“The Rochester Engineer” (September 1968) (continued)

The U of R announced that distinguished optical scientist, Dr. Brian Thompson has been appointed Director of the University’s Institute of Optics. Dr. Thompson, a Fellow of the Institute of Physics and the Physical Society of Great Britain, received his baccalaureate and doctoral degrees from the University of Manchester, England. Editor’s note: Brian would become the 88th President of the RES in 1983, and he would be named Engineer of the Year for 2011. This issue provided a detailed listing of continuing education programs for engineers offered by the U of R, RIT, MCC, SUNY and a host of technical societies, many of them RES Affiliates. The RES Luncheon Program was announced, including: “The RES Goals for 1968-69” by Dr. E.T. Kirkpatrick, President, “What Industry Looks for in Recruiting Engineers” by Edwin A. Butenhof, Eastman Kodak Company, “Modern Trends in Engineering Education” by Dr. Robert G. Loewy, Engineering Dean, U of R, “Recruitment of Engineers from the College Placement Director’s Standpoint” by Irving Van Slyke, RIT, “The Engineer in Politics” by Peter Barry, former Rochester Mayor, “NY State Construction and Plans in the Rochester District” by Bernard F. Perry NY State District Engineer, “Rochester – 2000 A.D.” by Worth D. Holder, Rochester Chamber of Commerce, and “Latest Developments in Studies of Effects of Pesticides on Bird Life” by Dr. George Berg, U of R.

October 2, 1968 (Board of Directors Meeting, RIT Engineering Building)

The Board approved seven new applications for Regular Membership. The Public Relations Committee reported that it had provided several public service announcements to Xerox Corporation for broadcast on their FM station. The Education Committee reported that it had begun meeting with U of R, RIT and Cornell officials toward developing 3 – 4 relevant educational programs for presentation in the Spring of 1969. The Luncheon res news - history

A Sampling from the Archives of the Rochester Engineering Society...1897 - 1968 by Lee M. Loomis

Committee reported that, while the year’s schedule for programs was nearly complete, attendance so far had been disappointing. John Schickler of the Publications Committee reported that he had begun soliciting the Affiliate Societies, encouraging them to consider using the monthly issues of The Rochester Engineer as a vehicle for communicating their societies’ news to their membership. The Meetings Committee reported that plans for evening tours and presentations on “What Engineers Should Know About Our City” by City Manager Seymour Scher and “What’s New in Electrical Engineering” at RIT were complete. It was reported that the IBM Serviceman who attend to the RES office electric typewriter advised that the machine was so worn that it could not be kept in service much longer…it’s more than 13 years old. In response, the Board agreed to a plan to find another used machine to replace it. Editors’ note: I agree; the typewritten RES BoD meeting minutes are, at this date (1968), becoming very hard to read. The RES acquired its first typewriter in 1906. For the previous nine years, the BoD meeting minutes had been hand-written, into a journal.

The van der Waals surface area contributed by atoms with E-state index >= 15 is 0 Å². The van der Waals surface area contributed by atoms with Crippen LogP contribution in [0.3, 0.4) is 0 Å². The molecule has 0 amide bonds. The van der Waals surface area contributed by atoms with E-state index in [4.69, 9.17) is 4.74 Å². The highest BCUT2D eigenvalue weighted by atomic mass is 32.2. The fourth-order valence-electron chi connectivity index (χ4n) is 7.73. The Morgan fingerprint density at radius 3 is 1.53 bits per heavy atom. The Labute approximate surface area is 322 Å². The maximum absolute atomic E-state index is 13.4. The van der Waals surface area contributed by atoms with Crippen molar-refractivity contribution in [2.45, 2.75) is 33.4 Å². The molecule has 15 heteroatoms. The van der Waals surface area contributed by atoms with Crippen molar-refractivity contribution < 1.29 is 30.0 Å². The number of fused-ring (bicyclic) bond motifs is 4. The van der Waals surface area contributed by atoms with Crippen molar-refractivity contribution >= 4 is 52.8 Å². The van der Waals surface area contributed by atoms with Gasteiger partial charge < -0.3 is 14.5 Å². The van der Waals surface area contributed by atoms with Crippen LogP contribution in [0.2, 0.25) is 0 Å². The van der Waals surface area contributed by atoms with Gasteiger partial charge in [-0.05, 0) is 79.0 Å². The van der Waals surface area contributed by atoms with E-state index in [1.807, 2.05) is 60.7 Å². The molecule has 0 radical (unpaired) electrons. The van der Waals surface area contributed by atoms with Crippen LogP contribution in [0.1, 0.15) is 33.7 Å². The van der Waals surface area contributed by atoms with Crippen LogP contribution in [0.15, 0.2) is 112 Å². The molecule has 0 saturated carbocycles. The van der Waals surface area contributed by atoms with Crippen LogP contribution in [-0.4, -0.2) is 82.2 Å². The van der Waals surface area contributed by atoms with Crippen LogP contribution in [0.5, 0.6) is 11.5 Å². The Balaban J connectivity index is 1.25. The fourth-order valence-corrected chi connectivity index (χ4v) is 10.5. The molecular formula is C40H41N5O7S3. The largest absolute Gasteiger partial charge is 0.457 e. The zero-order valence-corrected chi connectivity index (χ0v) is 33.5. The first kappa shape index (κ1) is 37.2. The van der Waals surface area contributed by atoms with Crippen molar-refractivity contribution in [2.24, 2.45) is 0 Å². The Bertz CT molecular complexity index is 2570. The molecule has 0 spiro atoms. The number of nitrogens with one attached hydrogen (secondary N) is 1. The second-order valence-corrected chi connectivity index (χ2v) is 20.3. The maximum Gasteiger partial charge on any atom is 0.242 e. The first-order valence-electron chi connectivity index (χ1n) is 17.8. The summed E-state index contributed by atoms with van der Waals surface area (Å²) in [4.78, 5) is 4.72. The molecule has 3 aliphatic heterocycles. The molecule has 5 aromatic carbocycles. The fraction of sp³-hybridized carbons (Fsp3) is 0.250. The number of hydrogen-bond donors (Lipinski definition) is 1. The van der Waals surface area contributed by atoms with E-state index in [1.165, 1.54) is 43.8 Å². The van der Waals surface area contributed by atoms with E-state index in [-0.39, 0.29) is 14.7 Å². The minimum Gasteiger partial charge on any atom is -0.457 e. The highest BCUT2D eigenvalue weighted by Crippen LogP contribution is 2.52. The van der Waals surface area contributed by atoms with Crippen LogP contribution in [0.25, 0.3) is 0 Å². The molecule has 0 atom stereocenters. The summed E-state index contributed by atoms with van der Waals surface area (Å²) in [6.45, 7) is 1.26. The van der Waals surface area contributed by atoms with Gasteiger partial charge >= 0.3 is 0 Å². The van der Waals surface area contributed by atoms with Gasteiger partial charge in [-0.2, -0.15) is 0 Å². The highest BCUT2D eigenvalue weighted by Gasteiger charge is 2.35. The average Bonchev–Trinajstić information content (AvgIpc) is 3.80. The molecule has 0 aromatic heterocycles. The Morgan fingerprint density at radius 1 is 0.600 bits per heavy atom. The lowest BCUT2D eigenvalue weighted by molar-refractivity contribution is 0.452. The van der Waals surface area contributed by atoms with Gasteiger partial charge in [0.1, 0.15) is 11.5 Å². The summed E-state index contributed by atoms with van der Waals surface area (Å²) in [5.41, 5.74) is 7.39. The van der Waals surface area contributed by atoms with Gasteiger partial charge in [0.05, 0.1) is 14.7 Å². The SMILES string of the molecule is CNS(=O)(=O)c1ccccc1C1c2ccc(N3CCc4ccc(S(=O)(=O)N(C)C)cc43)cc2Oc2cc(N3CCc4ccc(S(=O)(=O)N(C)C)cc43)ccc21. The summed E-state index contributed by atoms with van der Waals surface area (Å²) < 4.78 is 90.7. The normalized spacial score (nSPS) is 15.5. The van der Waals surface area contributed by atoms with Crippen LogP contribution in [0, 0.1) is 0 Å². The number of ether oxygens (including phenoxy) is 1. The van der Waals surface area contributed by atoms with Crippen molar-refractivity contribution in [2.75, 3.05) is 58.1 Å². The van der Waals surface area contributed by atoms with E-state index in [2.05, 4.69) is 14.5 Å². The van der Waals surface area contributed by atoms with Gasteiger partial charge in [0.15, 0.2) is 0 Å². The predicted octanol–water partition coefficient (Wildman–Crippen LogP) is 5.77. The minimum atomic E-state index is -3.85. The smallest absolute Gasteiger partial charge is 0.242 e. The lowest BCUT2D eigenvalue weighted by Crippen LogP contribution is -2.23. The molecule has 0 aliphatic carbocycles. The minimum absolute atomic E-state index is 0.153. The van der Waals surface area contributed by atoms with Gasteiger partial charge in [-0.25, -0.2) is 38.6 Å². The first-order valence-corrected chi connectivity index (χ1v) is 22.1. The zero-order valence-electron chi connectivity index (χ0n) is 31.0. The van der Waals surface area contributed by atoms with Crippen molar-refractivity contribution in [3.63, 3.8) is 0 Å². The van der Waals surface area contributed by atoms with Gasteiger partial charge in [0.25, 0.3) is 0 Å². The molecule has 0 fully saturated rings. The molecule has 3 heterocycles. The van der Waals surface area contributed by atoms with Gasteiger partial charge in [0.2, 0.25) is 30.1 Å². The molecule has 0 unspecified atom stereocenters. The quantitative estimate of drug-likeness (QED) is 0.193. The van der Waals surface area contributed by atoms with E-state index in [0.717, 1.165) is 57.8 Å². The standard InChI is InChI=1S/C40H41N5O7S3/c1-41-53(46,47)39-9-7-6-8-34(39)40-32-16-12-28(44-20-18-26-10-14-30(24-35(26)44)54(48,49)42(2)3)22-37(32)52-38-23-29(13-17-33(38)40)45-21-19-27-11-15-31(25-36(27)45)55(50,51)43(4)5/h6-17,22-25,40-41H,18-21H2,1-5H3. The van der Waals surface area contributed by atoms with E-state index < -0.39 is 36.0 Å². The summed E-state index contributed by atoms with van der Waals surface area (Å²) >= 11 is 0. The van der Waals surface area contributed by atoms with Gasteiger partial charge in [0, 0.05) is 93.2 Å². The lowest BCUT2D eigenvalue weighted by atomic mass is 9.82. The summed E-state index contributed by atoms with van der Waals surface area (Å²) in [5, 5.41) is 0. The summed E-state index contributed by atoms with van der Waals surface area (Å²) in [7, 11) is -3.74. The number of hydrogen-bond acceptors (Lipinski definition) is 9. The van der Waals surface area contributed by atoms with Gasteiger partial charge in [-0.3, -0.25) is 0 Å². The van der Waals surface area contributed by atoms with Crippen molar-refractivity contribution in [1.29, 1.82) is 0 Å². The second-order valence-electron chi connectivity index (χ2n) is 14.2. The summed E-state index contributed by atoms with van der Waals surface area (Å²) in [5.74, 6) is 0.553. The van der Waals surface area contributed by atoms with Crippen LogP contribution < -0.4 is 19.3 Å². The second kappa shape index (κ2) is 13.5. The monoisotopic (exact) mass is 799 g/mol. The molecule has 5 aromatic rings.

“The Rochester Engineer” (October 1968)

This issue featured an article, “Unity for the Engineering Profession” by Dr. Edward T. Kirkpatrick in which he stated, “Unity begins with your decision, as an engineer, to support an existing organization well-suited to perform the unity function… the Rochester Engineering Society”. A Sunday afternoon “hard hat” tour of the new RG&E Robert E. Ginna Nuclear Power Plant, on November 3rd, was announced, to be attended by members of over 18 local technical groups. Since the plant’s reactor would receive its first load of fissionable material later that month, shortly after the tour, this would be a one-of-a-kind public tour that could never be repeated.

November 6, 1968 (Board of Directors Meeting, RIT Engineering Building)

The Board approved four new applications for Regular Membership, five new Associate Members and two Junior Members. The application of the MIT Club of Rochester to become an Affiliate of the RES was approved. The Evening Programs Committee reported that the recent tour of RG&E’s R.E. Ginna Nuclear Power Plant was attended by over 600 engineers and their families. The Board approved a request from the American Chemical Society for RES support for an upcoming presentation at Nazareth College, “Science and the Survival of the City” by Dr. Barry Commoner. Subsequent articles in this series will describe the RES' continuing outreach to other technical societies as it considered its role in this and the larger community, along with more of the activities of the RES as it moved to be of greater service to its membership, especially those suffering from current economic crises, and adopted a greater role in shaping the future of the City and its environs. Noted also, will be the contributions made by RES members in the struggle to meet the challenges coming out of World War II, as well as a hoped-for period of post-war growth and prosperity. These articles will also feature an impressive array of RES activities in support of post-war re-emergence of Rochester area industry. We welcome your questions and comments on this series.

OCTOBER 2018 The ROCHESTER ENGINEER | 7


RES News - Tutoring Team Dr. Walter Cooper Academy… (2018-2020)